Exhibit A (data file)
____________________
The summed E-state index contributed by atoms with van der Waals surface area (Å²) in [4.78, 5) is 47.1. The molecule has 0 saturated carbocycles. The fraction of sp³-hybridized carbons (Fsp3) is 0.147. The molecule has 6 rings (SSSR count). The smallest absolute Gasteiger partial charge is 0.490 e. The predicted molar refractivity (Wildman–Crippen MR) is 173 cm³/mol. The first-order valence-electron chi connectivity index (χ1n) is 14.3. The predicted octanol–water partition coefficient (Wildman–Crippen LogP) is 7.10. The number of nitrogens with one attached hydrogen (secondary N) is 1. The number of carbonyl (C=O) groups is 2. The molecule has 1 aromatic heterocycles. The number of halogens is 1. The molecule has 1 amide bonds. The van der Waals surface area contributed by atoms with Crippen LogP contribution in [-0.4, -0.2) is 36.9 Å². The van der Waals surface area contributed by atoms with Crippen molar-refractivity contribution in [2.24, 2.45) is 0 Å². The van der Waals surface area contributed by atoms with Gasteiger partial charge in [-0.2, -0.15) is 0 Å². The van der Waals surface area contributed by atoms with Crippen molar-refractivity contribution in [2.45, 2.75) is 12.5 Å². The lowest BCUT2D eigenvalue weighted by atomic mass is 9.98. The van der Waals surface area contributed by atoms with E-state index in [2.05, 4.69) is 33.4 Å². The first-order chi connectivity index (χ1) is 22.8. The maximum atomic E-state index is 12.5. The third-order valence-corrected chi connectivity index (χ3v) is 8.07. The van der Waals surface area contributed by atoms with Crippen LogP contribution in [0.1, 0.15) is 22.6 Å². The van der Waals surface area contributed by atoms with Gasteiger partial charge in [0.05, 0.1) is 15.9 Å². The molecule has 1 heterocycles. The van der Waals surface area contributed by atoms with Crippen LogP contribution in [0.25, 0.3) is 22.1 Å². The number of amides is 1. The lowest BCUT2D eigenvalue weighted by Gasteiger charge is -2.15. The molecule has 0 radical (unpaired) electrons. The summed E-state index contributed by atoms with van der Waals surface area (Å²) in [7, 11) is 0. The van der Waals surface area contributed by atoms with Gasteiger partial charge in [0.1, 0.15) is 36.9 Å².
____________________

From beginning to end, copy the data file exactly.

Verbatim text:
The summed E-state index contributed by atoms with van der Waals surface area (Å²) in [4.78, 5) is 47.1. The molecule has 0 saturated carbocycles. The fraction of sp³-hybridized carbons (Fsp3) is 0.147. The molecule has 6 rings (SSSR count). The smallest absolute Gasteiger partial charge is 0.490 e. The predicted molar refractivity (Wildman–Crippen MR) is 173 cm³/mol. The first-order valence-electron chi connectivity index (χ1n) is 14.3. The predicted octanol–water partition coefficient (Wildman–Crippen LogP) is 7.10. The number of nitrogens with one attached hydrogen (secondary N) is 1. The number of carbonyl (C=O) groups is 2. The molecule has 1 aromatic heterocycles. The number of halogens is 1. The molecule has 1 amide bonds. The van der Waals surface area contributed by atoms with Crippen LogP contribution in [-0.4, -0.2) is 36.9 Å². The van der Waals surface area contributed by atoms with Crippen molar-refractivity contribution in [2.24, 2.45) is 0 Å². The van der Waals surface area contributed by atoms with Gasteiger partial charge in [-0.2, -0.15) is 0 Å². The van der Waals surface area contributed by atoms with Crippen molar-refractivity contribution in [2.45, 2.75) is 12.5 Å². The lowest BCUT2D eigenvalue weighted by atomic mass is 9.98. The van der Waals surface area contributed by atoms with E-state index in [2.05, 4.69) is 33.4 Å². The first-order chi connectivity index (χ1) is 22.8. The maximum atomic E-state index is 12.5. The third-order valence-corrected chi connectivity index (χ3v) is 8.07. The van der Waals surface area contributed by atoms with Crippen LogP contribution in [0.1, 0.15) is 22.6 Å². The van der Waals surface area contributed by atoms with Gasteiger partial charge in [0.05, 0.1) is 15.9 Å². The molecule has 1 heterocycles. The van der Waals surface area contributed by atoms with Crippen LogP contribution in [0.25, 0.3) is 22.1 Å². The number of amides is 1. The lowest BCUT2D eigenvalue weighted by Gasteiger charge is -2.15. The molecule has 0 radical (unpaired) electrons. The summed E-state index contributed by atoms with van der Waals surface area (Å²) in [7, 11) is 0. The van der Waals surface area contributed by atoms with Gasteiger partial charge in [0.1, 0.15) is 36.9 Å².